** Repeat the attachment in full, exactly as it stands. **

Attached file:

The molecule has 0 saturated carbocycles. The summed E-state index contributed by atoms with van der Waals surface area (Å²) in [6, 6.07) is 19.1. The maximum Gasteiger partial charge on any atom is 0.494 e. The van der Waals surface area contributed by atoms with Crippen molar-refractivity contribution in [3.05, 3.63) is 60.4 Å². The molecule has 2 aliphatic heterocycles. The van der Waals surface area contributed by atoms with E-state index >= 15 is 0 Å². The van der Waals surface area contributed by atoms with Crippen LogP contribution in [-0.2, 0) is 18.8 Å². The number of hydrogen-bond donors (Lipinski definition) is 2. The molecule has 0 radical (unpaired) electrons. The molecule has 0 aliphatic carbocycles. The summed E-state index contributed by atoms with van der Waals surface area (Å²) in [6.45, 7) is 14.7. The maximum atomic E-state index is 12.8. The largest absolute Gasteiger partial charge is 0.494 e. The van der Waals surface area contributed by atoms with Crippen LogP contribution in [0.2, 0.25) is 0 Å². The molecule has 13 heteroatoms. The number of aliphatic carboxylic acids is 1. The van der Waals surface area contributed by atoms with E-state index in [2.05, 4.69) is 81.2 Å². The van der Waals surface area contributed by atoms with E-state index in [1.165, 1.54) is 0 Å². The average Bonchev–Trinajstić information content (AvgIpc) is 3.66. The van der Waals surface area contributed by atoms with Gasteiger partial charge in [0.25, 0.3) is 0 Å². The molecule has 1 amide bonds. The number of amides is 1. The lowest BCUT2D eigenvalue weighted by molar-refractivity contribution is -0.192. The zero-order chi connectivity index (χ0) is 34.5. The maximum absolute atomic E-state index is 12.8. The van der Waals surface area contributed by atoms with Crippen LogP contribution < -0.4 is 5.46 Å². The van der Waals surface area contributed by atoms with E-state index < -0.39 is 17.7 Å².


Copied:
The molecule has 0 saturated carbocycles. The summed E-state index contributed by atoms with van der Waals surface area (Å²) in [6, 6.07) is 19.1. The maximum Gasteiger partial charge on any atom is 0.494 e. The van der Waals surface area contributed by atoms with Crippen molar-refractivity contribution in [3.05, 3.63) is 60.4 Å². The molecule has 2 aliphatic heterocycles. The van der Waals surface area contributed by atoms with E-state index >= 15 is 0 Å². The van der Waals surface area contributed by atoms with Crippen LogP contribution in [-0.2, 0) is 18.8 Å². The number of hydrogen-bond donors (Lipinski definition) is 2. The molecule has 0 radical (unpaired) electrons. The molecule has 0 aliphatic carbocycles. The summed E-state index contributed by atoms with van der Waals surface area (Å²) in [6.45, 7) is 14.7. The maximum atomic E-state index is 12.8. The largest absolute Gasteiger partial charge is 0.494 e. The van der Waals surface area contributed by atoms with Crippen LogP contribution in [0.2, 0.25) is 0 Å². The molecule has 13 heteroatoms. The number of aliphatic carboxylic acids is 1. The van der Waals surface area contributed by atoms with E-state index in [2.05, 4.69) is 81.2 Å². The van der Waals surface area contributed by atoms with E-state index in [1.165, 1.54) is 0 Å². The average Bonchev–Trinajstić information content (AvgIpc) is 3.66. The van der Waals surface area contributed by atoms with Gasteiger partial charge in [0.25, 0.3) is 0 Å². The molecule has 1 amide bonds. The number of amides is 1. The lowest BCUT2D eigenvalue weighted by molar-refractivity contribution is -0.192. The zero-order chi connectivity index (χ0) is 34.5. The maximum absolute atomic E-state index is 12.8. The van der Waals surface area contributed by atoms with Crippen LogP contribution < -0.4 is 5.46 Å². The van der Waals surface area contributed by atoms with E-state index < -0.39 is 17.7 Å².